CMHR to feature the most inclusive design in Canadian history

Accessibility sets global example, surpasses Smithsonian guidelines

(Comments made by Stuart Murray, CMHR CEO, at a press conference held by the Canadian Museum for Human Rights (CMHR) on January 29, 2013.)


Good morning everyone and thank you for joining us.
C’est un grand plaisir pour moi d’être ici avec vous ce matin.

It gives me great pleasure to be standing here today with members of the disability community to talk about a very important aspect of our Museum --- INCLUSION.

The most fundamental premise of human rights is that all people are equal and deserving of dignity, respect and fair treatment – simply because they are HUMAN.

As a museum for human rights, we intend to include everyone.  We have adopted an approach where universal access and full inclusion are not simply FIT in…. but where they are BUILT in. Not as an afterthought or secondary consideration, but as part of our central design.

L’accès universel et l’intégration totale sont bâtis dans le Musée même.

Today, I am very pleased to announce an approach to inclusive design that will set new Canadian and world standards for accessibility. In our Museum, disability will not be treated as a special condition, but as an ordinary part of life that affects us all.

“Normal” is just a setting on the washing machine. When it comes to human beings, there is no such thing. We all have disabilities or special needs of some sort, or – if we don’t right now – we certainly will as we age. 

Our commitment is to treat each visitor as a unique individual who deserves an enriching experience. That means using things like multisensory technology and design expertise….so everyone can participate equally – whether blind or Deaf, in a wheelchair, intellectually challenged or culturally diverse.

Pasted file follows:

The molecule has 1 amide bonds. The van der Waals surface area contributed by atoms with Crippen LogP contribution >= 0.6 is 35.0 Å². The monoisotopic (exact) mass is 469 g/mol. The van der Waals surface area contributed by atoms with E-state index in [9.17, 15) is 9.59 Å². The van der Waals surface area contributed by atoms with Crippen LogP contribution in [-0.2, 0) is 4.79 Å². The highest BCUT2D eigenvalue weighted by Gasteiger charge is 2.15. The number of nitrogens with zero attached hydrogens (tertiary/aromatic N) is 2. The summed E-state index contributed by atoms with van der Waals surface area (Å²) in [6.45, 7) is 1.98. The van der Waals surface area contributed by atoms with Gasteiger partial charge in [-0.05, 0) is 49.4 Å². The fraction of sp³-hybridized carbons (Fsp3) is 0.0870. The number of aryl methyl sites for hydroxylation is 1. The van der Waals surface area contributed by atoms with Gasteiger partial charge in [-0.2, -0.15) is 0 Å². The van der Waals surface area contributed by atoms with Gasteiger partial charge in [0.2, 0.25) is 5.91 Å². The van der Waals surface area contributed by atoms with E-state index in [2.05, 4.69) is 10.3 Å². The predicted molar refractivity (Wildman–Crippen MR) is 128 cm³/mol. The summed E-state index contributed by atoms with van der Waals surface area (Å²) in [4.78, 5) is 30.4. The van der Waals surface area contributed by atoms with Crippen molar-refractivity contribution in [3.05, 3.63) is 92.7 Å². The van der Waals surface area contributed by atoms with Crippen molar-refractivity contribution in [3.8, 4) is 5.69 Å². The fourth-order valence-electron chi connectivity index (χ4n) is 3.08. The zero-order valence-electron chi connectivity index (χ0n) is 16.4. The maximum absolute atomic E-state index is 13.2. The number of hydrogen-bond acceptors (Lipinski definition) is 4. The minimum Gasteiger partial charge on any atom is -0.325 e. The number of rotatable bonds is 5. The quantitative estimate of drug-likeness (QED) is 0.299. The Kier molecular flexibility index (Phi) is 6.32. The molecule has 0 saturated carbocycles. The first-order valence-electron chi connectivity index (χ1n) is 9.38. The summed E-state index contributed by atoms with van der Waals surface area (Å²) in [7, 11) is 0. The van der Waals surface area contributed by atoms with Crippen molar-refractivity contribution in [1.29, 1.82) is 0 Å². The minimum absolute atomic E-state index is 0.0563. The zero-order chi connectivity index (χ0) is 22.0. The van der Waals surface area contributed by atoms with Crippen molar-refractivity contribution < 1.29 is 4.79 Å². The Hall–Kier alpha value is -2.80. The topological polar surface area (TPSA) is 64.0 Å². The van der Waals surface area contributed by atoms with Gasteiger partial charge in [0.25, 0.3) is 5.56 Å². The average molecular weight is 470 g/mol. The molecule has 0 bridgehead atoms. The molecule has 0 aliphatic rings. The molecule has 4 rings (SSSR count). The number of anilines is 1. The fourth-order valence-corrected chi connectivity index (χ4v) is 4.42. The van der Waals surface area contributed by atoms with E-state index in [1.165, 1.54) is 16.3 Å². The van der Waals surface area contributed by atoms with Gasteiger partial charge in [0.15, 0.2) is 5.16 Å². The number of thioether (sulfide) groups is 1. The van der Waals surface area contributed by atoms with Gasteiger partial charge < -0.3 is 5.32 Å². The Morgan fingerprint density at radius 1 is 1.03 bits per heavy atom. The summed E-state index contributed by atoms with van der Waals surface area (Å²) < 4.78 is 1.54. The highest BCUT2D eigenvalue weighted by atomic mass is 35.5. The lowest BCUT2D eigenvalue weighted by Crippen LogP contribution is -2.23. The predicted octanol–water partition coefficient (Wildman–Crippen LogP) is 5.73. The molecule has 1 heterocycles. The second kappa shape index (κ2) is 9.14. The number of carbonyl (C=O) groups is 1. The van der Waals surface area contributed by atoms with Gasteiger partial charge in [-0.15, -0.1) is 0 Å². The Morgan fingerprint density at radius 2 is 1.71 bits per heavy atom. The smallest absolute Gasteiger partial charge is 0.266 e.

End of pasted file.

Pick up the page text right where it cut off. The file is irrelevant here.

No other Canadian institution has ever been able to approach accessibility in this way. The Canadian Museum for Human Rights will feature the most inclusive design in Canadian history.

We will meet and exceed Smithsonian guidelines for accessible design – which are currently the benchmark standards for an inclusive Museum experience. We will be raising the bar and, in effect, setting the new standards for the world, setting a global example.

We will meet and exceed the most stringent criteria for accessibility under the National Building Code and for Web-based accessibility standards.

I am also announcing today that we have signed a memorandum of understanding with the Inclusive Design Research Centre at the Ontario College of Art and Design University. This centre of pioneering research will help us develop interact and input devices for our touch-screen and kiosk-based exhibits.

The IRDC’s uniquely Canadian approach to digital accessibility, which we are adopting, is quickly becoming a guiding example for the United States government, for the European Union and for many other jurisdictions around the world.

Next year, the doors will open to a new national museum where EVERYONE who enters will feel NOT ONLY a sense of belonging, but will be treated as FULL and EQUAL participants in a project that is dedicated to advancing the rights of all.